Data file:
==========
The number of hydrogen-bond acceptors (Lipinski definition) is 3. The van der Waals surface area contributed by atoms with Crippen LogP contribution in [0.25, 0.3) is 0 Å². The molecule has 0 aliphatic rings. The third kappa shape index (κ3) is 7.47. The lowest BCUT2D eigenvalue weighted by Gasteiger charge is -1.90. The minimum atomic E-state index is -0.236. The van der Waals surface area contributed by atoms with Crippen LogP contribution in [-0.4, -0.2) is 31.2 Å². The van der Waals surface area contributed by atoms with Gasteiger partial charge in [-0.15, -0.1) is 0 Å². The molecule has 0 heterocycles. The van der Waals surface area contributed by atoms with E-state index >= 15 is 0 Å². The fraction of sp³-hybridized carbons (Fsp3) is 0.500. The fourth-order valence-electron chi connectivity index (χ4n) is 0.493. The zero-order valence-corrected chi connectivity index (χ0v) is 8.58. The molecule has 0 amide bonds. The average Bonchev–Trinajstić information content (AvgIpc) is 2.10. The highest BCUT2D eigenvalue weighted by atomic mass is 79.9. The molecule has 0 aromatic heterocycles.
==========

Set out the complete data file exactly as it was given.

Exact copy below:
The number of hydrogen-bond acceptors (Lipinski definition) is 3. The van der Waals surface area contributed by atoms with Crippen LogP contribution in [0.25, 0.3) is 0 Å². The molecule has 0 aliphatic rings. The third kappa shape index (κ3) is 7.47. The lowest BCUT2D eigenvalue weighted by Gasteiger charge is -1.90. The minimum atomic E-state index is -0.236. The van der Waals surface area contributed by atoms with Crippen LogP contribution in [-0.4, -0.2) is 31.2 Å². The van der Waals surface area contributed by atoms with Gasteiger partial charge in [-0.15, -0.1) is 0 Å². The molecule has 0 heterocycles. The van der Waals surface area contributed by atoms with E-state index >= 15 is 0 Å². The fraction of sp³-hybridized carbons (Fsp3) is 0.500. The fourth-order valence-electron chi connectivity index (χ4n) is 0.493. The zero-order valence-corrected chi connectivity index (χ0v) is 8.58. The molecule has 0 amide bonds. The average Bonchev–Trinajstić information content (AvgIpc) is 2.10. The highest BCUT2D eigenvalue weighted by atomic mass is 79.9. The molecule has 0 aromatic heterocycles.